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Result of wind farm inquiry is delayed  

The outcome of a public inquiry into a controversial giant wind farm on Lewis may be delayed until September.

The inquiry reporter examining the £ 150 million Eishken scheme has been landed with a second wind farm inquiry.

Originally, it was anticipated that the Scottish Government would have received the findings of reporter Janet McNair in July.

A source close to the First Minister indicated that Alex Salmond wanted the issue expedited within two months.

However, Ms McNair has told parties involved in the inquiry that she has taken on another windfarm case which “will impinge on my ability to complete my report as quickly as I would like.”

She said the date would be “not before the end of summer is my expectation.”

In any case, it now seems likely that the Scottish Government may announce its view on planning permission by December with all sides pressing for a quick decision.

There was nothing particularly new in the inquiry that had not been rehearsed by islanders over the past four years.

This week’s forum narrowly focused on industrialising the South Lewis national scenic area (NSA) with half of the 53 giant turbines plus 20 miles of roads and five large quarries.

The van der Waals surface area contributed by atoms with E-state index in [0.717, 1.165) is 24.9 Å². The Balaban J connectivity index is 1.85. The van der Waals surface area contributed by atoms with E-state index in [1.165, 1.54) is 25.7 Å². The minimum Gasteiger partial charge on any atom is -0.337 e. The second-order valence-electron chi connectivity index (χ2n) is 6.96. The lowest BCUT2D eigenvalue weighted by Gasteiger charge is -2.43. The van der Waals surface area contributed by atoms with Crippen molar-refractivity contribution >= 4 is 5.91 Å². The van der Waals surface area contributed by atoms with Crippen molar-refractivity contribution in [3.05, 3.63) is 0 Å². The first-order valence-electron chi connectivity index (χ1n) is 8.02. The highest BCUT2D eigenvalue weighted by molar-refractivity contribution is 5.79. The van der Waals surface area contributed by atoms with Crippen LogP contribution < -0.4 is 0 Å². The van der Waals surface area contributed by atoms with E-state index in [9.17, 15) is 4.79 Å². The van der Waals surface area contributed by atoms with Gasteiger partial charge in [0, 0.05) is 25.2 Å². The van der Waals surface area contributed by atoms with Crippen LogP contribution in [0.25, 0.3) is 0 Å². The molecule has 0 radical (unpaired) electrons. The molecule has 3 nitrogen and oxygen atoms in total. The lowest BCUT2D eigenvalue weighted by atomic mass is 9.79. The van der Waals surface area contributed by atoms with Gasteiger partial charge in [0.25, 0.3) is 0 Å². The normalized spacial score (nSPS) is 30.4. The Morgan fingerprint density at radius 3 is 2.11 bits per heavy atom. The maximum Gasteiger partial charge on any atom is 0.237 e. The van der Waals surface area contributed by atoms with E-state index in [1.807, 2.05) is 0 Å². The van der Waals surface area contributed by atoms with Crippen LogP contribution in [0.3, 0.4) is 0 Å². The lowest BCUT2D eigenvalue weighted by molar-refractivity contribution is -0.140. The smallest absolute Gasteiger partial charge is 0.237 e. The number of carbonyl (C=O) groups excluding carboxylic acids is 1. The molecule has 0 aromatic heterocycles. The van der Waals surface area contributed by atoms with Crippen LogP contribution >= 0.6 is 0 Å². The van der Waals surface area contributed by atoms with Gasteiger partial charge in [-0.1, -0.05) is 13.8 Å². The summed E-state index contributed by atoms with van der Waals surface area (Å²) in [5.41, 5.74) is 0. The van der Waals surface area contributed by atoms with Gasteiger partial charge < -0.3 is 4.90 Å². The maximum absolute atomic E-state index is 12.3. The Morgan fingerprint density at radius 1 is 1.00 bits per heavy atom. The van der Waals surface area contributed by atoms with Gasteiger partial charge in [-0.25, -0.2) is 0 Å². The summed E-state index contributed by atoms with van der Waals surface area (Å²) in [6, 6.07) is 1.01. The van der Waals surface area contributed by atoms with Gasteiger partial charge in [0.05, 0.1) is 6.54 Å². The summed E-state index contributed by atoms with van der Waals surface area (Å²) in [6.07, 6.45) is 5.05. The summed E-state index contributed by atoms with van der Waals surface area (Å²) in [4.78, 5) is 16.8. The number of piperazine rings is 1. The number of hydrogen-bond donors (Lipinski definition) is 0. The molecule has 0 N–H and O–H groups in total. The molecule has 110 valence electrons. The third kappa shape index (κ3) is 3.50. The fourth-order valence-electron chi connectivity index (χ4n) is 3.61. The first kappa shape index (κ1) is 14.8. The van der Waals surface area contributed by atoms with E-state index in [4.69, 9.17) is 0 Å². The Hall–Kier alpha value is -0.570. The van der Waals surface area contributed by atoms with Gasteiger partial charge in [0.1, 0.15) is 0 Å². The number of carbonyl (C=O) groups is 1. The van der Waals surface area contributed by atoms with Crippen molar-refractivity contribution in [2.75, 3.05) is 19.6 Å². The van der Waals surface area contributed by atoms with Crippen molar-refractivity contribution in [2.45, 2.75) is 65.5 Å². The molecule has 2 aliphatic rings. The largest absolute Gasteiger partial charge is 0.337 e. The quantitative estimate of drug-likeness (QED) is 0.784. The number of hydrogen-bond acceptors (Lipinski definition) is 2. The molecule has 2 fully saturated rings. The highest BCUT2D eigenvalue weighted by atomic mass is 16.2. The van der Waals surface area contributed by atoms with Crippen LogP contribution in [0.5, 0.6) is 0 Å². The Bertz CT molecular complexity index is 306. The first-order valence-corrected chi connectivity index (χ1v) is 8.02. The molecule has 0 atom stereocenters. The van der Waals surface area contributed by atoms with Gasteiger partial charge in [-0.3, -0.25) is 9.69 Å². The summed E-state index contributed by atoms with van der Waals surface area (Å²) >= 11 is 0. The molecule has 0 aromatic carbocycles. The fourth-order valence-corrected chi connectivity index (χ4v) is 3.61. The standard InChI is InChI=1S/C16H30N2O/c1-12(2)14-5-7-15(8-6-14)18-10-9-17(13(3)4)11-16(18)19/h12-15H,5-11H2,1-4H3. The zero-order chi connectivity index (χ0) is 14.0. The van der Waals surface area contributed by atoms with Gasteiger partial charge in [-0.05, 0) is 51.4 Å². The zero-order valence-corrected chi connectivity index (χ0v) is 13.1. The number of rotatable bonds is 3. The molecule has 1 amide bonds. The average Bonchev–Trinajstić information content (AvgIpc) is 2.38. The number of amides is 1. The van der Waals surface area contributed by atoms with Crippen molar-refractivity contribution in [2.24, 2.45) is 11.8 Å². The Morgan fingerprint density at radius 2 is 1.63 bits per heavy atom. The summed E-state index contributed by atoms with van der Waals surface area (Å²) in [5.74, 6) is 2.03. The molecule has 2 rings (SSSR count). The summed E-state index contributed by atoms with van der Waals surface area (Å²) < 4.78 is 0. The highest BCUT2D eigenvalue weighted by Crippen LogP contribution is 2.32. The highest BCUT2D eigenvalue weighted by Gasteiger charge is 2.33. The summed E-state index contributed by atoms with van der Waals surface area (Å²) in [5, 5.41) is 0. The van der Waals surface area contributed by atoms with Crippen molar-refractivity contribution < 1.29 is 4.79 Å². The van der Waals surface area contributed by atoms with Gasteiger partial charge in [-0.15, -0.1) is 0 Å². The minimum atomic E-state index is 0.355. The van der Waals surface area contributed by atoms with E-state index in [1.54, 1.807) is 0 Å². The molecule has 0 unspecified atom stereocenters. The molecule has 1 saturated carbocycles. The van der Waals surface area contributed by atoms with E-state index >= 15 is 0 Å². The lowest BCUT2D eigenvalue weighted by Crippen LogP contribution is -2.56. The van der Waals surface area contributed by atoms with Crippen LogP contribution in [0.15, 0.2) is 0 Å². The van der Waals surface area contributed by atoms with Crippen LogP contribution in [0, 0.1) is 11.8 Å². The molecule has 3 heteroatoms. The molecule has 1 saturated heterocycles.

That has to be weighed against the national economic benefits rather than any exclusive local advantages.

On Thursday, the last day of the inquiry saw opponents and supporters tramp a seven mile trek across the hills from Harris to Lewis to visit the turbine sites. It included a voyage by boat on Loch Seaforth where many of the machines would be built right in front of the village of Maruig, North Harris.

From Eishken Lodge they saw the craggy slopes of Feiriosbhal where Western Isles Council has already awarded planning permission for 13 turbines despite the same machines coming under the auspices of the inquiry.

Hebrides News

25 May 2008

This article is the work of the source indicated. Any opinions expressed in it are not necessarily those of National Wind Watch.

The copyright of this article resides with the author or publisher indicated. As part of its noncommercial effort to present the environmental, social, scientific, and economic issues of large-scale wind power development to a global audience seeking such information, National Wind Watch endeavors to observe “fair use” as provided for in section 107 of U.S. Copyright Law and similar “fair dealing” provisions of the copyright laws of other nations. Send requests to excerpt, general inquiries, and comments via e-mail.

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